According to Trice, he had been serving as the deputy coroner since 1980 and his certification is still pending with the State Examiner Mark LeVaughn.
"The certification is simply a designation from the state medical examiner's office. A person has to go through a certain amount of training per year to remain certified," said Trice.
According to Bolivar County Coroner Nate Brown, Ted Ray has been serving as the deputy coroner since the beginning of April.
"Mr. Ray is just helping us out during the drought while I am doing some things to help my father. Once I am done helping my father, I will then go back and help them. The matters of certification have been met, the paper work has just not been sent in," added Trice.
Newly appointed Deputy Coroner Ted Ray said he is serving in a full time position.
"Nate needed another deputy and he wanted someone who had experience. He offered me the position and I was required to go to the Crime Lab to be recertified," said Ray.
"You have to be certified and I think some of his deputies did not have a certain amount of hours in continuous education," he added.
Ray said he is excited about serving as a deputy coroner and he looks forward to working with the coroner.
Bolivar County Coroner Nate Brown said in order for a deputy coroner to receive certification they are required to attend sessions offered by the medical examiner office.
The State Medical Examiner’s Office monitors and maintains the certification of all coroners and deputy coroners within the state of Mississippi.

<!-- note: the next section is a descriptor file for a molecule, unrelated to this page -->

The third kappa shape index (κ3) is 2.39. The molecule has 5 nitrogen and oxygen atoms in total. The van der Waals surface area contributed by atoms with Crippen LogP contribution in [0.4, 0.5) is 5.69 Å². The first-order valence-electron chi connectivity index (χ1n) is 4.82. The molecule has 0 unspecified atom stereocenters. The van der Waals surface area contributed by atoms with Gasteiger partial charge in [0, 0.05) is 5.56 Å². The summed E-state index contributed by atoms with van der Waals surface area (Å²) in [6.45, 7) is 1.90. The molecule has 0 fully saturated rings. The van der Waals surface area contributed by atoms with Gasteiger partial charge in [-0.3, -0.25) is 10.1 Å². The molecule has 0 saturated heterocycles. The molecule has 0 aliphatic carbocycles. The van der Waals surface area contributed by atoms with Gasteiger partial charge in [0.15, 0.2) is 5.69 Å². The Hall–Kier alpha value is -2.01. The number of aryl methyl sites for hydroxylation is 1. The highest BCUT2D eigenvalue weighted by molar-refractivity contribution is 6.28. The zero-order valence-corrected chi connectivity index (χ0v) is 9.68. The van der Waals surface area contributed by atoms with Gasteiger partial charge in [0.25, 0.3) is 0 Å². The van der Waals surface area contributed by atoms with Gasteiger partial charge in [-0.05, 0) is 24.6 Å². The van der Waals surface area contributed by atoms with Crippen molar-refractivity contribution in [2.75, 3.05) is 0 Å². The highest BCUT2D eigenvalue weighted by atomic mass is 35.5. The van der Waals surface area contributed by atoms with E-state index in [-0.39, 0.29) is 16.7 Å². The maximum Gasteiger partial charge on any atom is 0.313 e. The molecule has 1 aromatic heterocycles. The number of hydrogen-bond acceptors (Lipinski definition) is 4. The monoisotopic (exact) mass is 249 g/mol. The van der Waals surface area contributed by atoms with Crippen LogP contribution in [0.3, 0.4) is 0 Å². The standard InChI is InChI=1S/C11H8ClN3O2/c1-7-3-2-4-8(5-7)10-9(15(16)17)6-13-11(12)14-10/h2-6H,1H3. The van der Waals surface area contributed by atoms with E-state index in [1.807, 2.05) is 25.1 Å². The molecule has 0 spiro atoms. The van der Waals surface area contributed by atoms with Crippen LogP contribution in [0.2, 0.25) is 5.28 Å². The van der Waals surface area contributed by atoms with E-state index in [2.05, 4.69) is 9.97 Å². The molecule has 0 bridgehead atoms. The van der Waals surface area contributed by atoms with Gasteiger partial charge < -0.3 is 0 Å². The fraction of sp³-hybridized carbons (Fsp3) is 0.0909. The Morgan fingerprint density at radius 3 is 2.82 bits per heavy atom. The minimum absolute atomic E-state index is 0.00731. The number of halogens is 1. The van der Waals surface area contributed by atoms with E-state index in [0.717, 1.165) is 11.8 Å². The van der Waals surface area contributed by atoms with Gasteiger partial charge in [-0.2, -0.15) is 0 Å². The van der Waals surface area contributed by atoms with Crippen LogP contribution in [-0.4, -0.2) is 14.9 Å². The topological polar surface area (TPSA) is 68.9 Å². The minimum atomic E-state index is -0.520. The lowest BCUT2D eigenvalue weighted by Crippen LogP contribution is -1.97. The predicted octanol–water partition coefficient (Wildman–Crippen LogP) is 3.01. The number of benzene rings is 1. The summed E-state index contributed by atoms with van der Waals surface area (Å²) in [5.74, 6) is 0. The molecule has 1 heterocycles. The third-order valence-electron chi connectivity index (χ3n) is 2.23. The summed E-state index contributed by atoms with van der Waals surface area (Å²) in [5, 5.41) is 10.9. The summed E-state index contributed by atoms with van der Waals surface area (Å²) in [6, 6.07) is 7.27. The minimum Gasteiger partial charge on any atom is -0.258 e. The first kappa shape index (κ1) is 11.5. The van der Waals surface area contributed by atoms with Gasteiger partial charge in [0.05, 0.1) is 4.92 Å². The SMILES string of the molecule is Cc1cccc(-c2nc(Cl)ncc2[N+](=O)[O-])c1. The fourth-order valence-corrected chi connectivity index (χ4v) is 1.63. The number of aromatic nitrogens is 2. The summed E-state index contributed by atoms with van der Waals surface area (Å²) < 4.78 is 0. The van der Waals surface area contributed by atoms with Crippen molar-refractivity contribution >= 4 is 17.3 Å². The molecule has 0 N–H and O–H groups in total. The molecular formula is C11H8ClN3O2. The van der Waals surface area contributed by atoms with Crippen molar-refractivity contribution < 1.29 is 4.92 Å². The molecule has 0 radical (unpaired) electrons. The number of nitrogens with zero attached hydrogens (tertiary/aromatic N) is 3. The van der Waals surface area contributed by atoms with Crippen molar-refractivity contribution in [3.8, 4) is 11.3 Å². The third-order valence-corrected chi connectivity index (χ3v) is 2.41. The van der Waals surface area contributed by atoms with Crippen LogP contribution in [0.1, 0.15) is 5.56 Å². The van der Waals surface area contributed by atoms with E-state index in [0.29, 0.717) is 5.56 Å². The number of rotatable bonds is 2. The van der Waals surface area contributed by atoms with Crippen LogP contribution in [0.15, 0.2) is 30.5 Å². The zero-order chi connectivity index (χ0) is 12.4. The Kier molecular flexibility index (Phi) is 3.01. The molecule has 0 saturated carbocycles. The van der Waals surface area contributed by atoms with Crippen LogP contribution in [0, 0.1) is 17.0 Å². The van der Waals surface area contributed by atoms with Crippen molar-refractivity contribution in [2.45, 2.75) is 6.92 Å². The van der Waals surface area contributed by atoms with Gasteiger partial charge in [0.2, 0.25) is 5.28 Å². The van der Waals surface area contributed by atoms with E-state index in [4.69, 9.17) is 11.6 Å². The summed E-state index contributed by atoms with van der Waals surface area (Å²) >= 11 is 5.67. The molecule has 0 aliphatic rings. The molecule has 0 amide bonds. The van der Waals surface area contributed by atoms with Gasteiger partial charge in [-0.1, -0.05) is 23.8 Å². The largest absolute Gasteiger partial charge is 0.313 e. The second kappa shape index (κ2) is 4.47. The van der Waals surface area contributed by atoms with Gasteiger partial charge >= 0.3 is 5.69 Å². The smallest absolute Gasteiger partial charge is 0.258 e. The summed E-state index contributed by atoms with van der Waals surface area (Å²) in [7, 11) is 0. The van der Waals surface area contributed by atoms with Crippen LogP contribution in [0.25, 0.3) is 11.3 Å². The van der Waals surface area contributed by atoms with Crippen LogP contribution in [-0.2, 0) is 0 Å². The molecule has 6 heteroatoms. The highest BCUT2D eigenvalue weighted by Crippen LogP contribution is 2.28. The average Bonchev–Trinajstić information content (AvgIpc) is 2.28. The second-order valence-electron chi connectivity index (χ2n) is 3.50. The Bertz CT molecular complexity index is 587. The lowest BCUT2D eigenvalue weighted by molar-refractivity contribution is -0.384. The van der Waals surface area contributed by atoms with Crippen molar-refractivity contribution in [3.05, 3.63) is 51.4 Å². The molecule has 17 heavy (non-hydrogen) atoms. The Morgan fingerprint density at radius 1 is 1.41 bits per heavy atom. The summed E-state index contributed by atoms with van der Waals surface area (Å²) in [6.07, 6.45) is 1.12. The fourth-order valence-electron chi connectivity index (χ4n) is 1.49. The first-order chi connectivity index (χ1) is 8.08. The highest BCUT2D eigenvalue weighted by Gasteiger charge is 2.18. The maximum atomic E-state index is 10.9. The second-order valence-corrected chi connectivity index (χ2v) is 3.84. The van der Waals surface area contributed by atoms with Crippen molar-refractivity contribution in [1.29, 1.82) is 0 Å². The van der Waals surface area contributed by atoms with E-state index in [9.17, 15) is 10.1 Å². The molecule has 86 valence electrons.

The Medical Examiner’s Office participates in the education and training of the county coroners by providing a 40-hour training seminar to newly elected coroners, and by assisting with the bi-annual coroner’s conference.
"Deputy coroners must have at least 24 hours per year of continuous certified medical education training. These classes can be done at various locations such as district meetings and coroner meetings," said Brown.
"They can also attend an autopsy," he added.
Continuing medical education helps those in the medical field maintain competence and learn about new and developing areas of their field.
Trice said documents containing his certification information have been sent to state representatives and senators.
Sen. Willie Simmons said he received documents concerning Trice's certification but it was not sent to him from the Medical Examiner Office, it was given to him by Trice.
"A copy was also submitted to the chairman of the Bolivar County Board of Supervisors. All of these people have seen that the qualifications were met," said Trice.
A letter was given to president of the Bolivar County Board of Supervisors from the Medical Examiner Office, concerning Trice, during a regularly scheduled meeting.
The full content of the letter was not disclosed.
"Right now the decision on reinstatement is simply up to the state medical examiner. He assured me that he would reinstate my license. It is just a matter of him getting around to doing it," said Trice.
The Bolivar Commercial made several attempts to contact Mississippi Chief Medical Examiner Mark LeVaughn but he was not available.